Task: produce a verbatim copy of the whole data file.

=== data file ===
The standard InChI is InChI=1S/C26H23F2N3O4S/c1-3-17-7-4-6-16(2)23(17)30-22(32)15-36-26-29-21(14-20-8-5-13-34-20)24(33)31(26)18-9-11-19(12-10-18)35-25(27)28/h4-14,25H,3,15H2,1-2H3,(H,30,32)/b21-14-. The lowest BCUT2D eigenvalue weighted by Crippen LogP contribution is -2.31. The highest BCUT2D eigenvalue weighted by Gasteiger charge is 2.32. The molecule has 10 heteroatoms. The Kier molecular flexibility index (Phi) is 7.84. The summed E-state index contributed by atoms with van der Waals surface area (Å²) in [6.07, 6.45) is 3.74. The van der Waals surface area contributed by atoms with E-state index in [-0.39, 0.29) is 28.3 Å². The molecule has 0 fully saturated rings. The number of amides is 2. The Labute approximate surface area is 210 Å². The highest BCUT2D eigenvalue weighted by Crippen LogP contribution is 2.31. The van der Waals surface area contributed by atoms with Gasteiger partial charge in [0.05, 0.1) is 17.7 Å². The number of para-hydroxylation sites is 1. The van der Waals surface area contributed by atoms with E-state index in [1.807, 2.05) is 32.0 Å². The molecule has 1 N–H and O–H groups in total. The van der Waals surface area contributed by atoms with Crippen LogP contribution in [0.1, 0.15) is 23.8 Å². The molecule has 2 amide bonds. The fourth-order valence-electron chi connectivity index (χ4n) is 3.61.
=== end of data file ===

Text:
The standard InChI is InChI=1S/C26H23F2N3O4S/c1-3-17-7-4-6-16(2)23(17)30-22(32)15-36-26-29-21(14-20-8-5-13-34-20)24(33)31(26)18-9-11-19(12-10-18)35-25(27)28/h4-14,25H,3,15H2,1-2H3,(H,30,32)/b21-14-. The lowest BCUT2D eigenvalue weighted by Crippen LogP contribution is -2.31. The highest BCUT2D eigenvalue weighted by Gasteiger charge is 2.32. The molecule has 10 heteroatoms. The Kier molecular flexibility index (Phi) is 7.84. The summed E-state index contributed by atoms with van der Waals surface area (Å²) in [6.07, 6.45) is 3.74. The van der Waals surface area contributed by atoms with E-state index in [-0.39, 0.29) is 28.3 Å². The molecule has 0 fully saturated rings. The number of amides is 2. The Labute approximate surface area is 210 Å². The highest BCUT2D eigenvalue weighted by Crippen LogP contribution is 2.31. The van der Waals surface area contributed by atoms with Gasteiger partial charge in [0.05, 0.1) is 17.7 Å². The number of para-hydroxylation sites is 1. The van der Waals surface area contributed by atoms with E-state index in [1.807, 2.05) is 32.0 Å². The molecule has 1 N–H and O–H groups in total. The van der Waals surface area contributed by atoms with Crippen LogP contribution in [0.1, 0.15) is 23.8 Å². The molecule has 2 amide bonds. The fourth-order valence-electron chi connectivity index (χ4n) is 3.61.